I Rebel, Therefore We Exist

Some quotes from the beginning of Albert Camus‘ “The Rebel“:

“Not every value entials rebellion, but every act of rebellion tacitly invokes a value…The part of himself that [the rebel] wishes to be respected he proceeds to place above everything else and proclaims it preferrable to everything, even to life itself…As a last resort, he is willing to accept the final defeat, which is death, rather than be deprived of the personal sacrament that he would call, for example, freedom. Better to die on one’s feet than to live on one’s knees…

Rebellion, contrary to current opinion, and though it springs from everything that is most strictly individualistic in man, questions the very idea of the individual. If the individual, in fact, accepts death and happens to die as a consequence of his act of rebellion, he demonstrates by doing so that he is willing to sacrifice himself for the sake of a common good which he considers more important than his own destiny…

Therefore he is acting in the name of certain values which are still indeterminate but which he feels are common to himself and to all men. We see that the affirmation implicit in every act of rebellion is extended to something that transcends the individual insofar as it withdraws him from his supposed solitude and provides him with a reason to act…Rebellion, though apparently negative, since it creates nothing, is profoundly positive in that it reveals the part of man which must always be defended…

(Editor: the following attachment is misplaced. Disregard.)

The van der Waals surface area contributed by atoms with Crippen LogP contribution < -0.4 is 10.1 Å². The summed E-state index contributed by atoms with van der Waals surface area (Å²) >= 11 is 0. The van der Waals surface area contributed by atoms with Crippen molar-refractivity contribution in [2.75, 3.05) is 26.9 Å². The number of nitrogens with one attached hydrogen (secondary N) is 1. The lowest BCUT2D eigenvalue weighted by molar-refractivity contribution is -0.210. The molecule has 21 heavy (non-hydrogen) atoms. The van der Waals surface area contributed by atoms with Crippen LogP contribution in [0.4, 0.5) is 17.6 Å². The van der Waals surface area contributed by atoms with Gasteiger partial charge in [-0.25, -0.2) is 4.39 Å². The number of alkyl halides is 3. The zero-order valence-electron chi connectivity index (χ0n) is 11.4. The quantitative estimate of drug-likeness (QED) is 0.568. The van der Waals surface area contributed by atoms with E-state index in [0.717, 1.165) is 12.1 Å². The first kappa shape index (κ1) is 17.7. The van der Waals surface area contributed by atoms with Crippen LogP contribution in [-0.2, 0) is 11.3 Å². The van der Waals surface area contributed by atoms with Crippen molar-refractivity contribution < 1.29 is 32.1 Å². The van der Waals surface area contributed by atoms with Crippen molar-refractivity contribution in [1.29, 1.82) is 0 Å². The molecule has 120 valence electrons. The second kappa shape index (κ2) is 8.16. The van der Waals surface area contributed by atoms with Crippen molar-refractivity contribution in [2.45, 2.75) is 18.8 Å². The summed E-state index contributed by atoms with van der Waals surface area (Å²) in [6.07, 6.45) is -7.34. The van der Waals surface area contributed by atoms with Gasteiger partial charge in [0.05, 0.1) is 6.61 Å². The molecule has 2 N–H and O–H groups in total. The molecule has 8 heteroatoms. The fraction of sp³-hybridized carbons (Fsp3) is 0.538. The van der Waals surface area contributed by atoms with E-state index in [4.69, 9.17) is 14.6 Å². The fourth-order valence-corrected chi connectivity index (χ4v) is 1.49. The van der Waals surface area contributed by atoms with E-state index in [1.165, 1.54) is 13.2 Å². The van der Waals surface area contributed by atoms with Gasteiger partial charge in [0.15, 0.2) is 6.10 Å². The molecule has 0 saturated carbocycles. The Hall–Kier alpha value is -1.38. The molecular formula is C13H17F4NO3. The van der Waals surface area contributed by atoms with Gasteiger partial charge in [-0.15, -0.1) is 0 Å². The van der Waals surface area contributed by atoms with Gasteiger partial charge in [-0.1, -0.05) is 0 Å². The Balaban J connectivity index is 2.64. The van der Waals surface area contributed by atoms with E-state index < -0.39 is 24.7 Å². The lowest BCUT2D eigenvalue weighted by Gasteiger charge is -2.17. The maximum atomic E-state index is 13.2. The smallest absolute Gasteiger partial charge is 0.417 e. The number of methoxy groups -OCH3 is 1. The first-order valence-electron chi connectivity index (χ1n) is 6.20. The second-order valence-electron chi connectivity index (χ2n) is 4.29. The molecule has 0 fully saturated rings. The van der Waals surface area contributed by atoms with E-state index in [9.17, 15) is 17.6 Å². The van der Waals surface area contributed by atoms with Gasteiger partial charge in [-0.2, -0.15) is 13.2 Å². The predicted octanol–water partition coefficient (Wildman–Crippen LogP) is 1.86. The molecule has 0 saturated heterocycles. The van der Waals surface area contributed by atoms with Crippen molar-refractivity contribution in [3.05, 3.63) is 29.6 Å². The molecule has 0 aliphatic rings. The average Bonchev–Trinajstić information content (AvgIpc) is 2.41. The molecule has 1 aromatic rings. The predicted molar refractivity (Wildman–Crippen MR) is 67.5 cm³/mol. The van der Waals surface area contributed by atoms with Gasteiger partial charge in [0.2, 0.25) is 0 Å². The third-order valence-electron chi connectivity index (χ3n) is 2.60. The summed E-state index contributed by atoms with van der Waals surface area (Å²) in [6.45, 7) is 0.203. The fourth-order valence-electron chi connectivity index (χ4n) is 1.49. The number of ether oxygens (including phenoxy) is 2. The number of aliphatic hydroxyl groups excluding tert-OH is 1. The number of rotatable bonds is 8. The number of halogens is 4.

In out daily trials rebellion plays the same role as does the “cogito” [‘I think, therefore I exist’] in the realm of thought: it is the first piece of evidence. But this evidence lures the individual from his solitude. It founds its first value on the whole human race. I rebel – therefore we exist.”

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